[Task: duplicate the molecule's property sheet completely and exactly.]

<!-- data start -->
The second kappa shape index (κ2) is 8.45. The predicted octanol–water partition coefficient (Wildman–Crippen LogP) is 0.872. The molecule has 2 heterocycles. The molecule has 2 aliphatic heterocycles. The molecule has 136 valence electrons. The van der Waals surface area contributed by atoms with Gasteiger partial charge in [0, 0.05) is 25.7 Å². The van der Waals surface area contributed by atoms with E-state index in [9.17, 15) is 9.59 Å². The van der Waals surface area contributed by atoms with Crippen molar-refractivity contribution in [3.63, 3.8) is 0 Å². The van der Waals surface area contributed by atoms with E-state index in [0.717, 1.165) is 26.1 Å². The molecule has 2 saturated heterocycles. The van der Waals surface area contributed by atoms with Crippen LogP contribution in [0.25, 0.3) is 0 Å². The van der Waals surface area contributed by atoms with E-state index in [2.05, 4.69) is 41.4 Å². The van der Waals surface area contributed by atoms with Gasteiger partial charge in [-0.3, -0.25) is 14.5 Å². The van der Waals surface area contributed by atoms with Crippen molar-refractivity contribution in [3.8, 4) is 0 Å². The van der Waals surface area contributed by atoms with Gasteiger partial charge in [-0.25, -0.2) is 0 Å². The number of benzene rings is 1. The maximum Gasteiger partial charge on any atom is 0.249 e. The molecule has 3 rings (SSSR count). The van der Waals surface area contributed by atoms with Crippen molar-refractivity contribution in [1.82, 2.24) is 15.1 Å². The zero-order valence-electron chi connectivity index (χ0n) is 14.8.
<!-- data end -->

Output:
The second kappa shape index (κ2) is 8.45. The predicted octanol–water partition coefficient (Wildman–Crippen LogP) is 0.872. The molecule has 2 heterocycles. The molecule has 2 aliphatic heterocycles. The molecule has 136 valence electrons. The van der Waals surface area contributed by atoms with Gasteiger partial charge in [0, 0.05) is 25.7 Å². The van der Waals surface area contributed by atoms with E-state index in [9.17, 15) is 9.59 Å². The van der Waals surface area contributed by atoms with Crippen molar-refractivity contribution in [3.63, 3.8) is 0 Å². The van der Waals surface area contributed by atoms with E-state index in [0.717, 1.165) is 26.1 Å². The molecule has 2 saturated heterocycles. The van der Waals surface area contributed by atoms with Crippen LogP contribution in [0.25, 0.3) is 0 Å². The van der Waals surface area contributed by atoms with E-state index in [2.05, 4.69) is 41.4 Å². The van der Waals surface area contributed by atoms with Gasteiger partial charge in [-0.3, -0.25) is 14.5 Å². The van der Waals surface area contributed by atoms with Crippen molar-refractivity contribution in [3.8, 4) is 0 Å². The van der Waals surface area contributed by atoms with Gasteiger partial charge in [-0.25, -0.2) is 0 Å². The number of benzene rings is 1. The maximum Gasteiger partial charge on any atom is 0.249 e. The molecule has 3 rings (SSSR count). The van der Waals surface area contributed by atoms with Crippen molar-refractivity contribution in [1.82, 2.24) is 15.1 Å². The zero-order valence-electron chi connectivity index (χ0n) is 14.8.